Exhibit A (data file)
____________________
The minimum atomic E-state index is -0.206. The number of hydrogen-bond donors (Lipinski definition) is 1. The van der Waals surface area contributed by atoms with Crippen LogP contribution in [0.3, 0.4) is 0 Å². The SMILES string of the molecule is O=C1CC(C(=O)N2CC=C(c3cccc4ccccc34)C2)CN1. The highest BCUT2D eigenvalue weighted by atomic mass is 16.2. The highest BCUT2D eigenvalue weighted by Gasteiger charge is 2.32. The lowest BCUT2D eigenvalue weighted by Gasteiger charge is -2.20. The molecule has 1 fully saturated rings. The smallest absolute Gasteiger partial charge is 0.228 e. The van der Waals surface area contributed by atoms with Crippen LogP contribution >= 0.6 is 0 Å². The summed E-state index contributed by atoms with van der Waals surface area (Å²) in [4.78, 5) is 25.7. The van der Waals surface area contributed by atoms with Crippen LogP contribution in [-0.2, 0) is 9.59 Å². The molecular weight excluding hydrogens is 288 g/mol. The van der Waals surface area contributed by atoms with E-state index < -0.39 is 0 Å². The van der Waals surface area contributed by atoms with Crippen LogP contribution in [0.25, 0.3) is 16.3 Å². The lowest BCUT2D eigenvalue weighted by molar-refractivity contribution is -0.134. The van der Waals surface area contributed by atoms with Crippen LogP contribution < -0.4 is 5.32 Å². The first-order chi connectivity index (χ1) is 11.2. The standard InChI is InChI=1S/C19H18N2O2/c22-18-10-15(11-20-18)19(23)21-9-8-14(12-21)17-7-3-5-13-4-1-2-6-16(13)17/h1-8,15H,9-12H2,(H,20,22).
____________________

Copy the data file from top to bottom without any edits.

The minimum atomic E-state index is -0.206. The number of hydrogen-bond donors (Lipinski definition) is 1. The van der Waals surface area contributed by atoms with Crippen LogP contribution in [0.3, 0.4) is 0 Å². The SMILES string of the molecule is O=C1CC(C(=O)N2CC=C(c3cccc4ccccc34)C2)CN1. The highest BCUT2D eigenvalue weighted by atomic mass is 16.2. The highest BCUT2D eigenvalue weighted by Gasteiger charge is 2.32. The lowest BCUT2D eigenvalue weighted by Gasteiger charge is -2.20. The molecule has 1 fully saturated rings. The smallest absolute Gasteiger partial charge is 0.228 e. The van der Waals surface area contributed by atoms with Crippen LogP contribution >= 0.6 is 0 Å². The summed E-state index contributed by atoms with van der Waals surface area (Å²) in [4.78, 5) is 25.7. The van der Waals surface area contributed by atoms with Crippen LogP contribution in [-0.2, 0) is 9.59 Å². The molecular weight excluding hydrogens is 288 g/mol. The van der Waals surface area contributed by atoms with E-state index < -0.39 is 0 Å². The van der Waals surface area contributed by atoms with Crippen LogP contribution in [0.25, 0.3) is 16.3 Å². The lowest BCUT2D eigenvalue weighted by molar-refractivity contribution is -0.134. The van der Waals surface area contributed by atoms with Crippen LogP contribution < -0.4 is 5.32 Å². The first-order chi connectivity index (χ1) is 11.2. The standard InChI is InChI=1S/C19H18N2O2/c22-18-10-15(11-20-18)19(23)21-9-8-14(12-21)17-7-3-5-13-4-1-2-6-16(13)17/h1-8,15H,9-12H2,(H,20,22).